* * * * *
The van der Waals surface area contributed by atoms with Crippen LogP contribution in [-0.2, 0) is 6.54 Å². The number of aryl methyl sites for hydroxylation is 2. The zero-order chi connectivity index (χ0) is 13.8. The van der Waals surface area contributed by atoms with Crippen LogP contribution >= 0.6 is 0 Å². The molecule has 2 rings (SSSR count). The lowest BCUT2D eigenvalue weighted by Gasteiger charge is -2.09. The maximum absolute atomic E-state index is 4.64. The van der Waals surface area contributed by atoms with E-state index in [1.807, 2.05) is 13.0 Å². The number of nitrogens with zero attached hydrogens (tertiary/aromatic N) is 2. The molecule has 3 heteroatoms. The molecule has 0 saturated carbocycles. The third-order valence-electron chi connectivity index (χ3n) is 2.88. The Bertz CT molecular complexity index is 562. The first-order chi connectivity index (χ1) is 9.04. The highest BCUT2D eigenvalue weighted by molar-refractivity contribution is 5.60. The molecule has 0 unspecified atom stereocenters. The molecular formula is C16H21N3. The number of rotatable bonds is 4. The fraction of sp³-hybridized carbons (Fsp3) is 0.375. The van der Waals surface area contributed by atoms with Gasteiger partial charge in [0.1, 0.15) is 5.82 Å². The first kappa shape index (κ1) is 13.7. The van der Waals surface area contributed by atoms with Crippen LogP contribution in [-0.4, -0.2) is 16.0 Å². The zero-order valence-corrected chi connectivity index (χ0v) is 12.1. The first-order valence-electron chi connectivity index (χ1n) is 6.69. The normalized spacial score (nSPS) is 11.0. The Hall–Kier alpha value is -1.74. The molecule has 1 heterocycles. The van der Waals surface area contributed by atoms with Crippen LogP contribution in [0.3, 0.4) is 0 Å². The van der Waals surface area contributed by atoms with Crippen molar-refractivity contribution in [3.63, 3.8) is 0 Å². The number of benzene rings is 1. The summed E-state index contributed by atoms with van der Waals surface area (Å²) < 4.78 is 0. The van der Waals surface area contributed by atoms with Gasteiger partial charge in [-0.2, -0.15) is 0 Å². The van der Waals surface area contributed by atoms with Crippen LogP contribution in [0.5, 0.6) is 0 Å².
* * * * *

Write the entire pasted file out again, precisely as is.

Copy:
The van der Waals surface area contributed by atoms with Crippen LogP contribution in [-0.2, 0) is 6.54 Å². The number of aryl methyl sites for hydroxylation is 2. The zero-order chi connectivity index (χ0) is 13.8. The van der Waals surface area contributed by atoms with Crippen LogP contribution >= 0.6 is 0 Å². The molecule has 2 rings (SSSR count). The lowest BCUT2D eigenvalue weighted by Gasteiger charge is -2.09. The maximum absolute atomic E-state index is 4.64. The van der Waals surface area contributed by atoms with E-state index in [1.807, 2.05) is 13.0 Å². The number of nitrogens with zero attached hydrogens (tertiary/aromatic N) is 2. The molecule has 3 heteroatoms. The molecule has 0 saturated carbocycles. The third-order valence-electron chi connectivity index (χ3n) is 2.88. The Bertz CT molecular complexity index is 562. The first-order chi connectivity index (χ1) is 9.04. The highest BCUT2D eigenvalue weighted by molar-refractivity contribution is 5.60. The molecule has 0 unspecified atom stereocenters. The molecular formula is C16H21N3. The number of rotatable bonds is 4. The fraction of sp³-hybridized carbons (Fsp3) is 0.375. The van der Waals surface area contributed by atoms with Gasteiger partial charge in [0.1, 0.15) is 5.82 Å². The first kappa shape index (κ1) is 13.7. The van der Waals surface area contributed by atoms with Crippen LogP contribution in [-0.4, -0.2) is 16.0 Å². The zero-order valence-corrected chi connectivity index (χ0v) is 12.1. The first-order valence-electron chi connectivity index (χ1n) is 6.69. The normalized spacial score (nSPS) is 11.0. The Hall–Kier alpha value is -1.74. The molecule has 1 heterocycles. The van der Waals surface area contributed by atoms with Crippen LogP contribution in [0.3, 0.4) is 0 Å². The van der Waals surface area contributed by atoms with Crippen molar-refractivity contribution in [3.63, 3.8) is 0 Å². The number of benzene rings is 1. The summed E-state index contributed by atoms with van der Waals surface area (Å²) < 4.78 is 0. The van der Waals surface area contributed by atoms with Gasteiger partial charge in [-0.2, -0.15) is 0 Å². The van der Waals surface area contributed by atoms with Crippen LogP contribution in [0.5, 0.6) is 0 Å².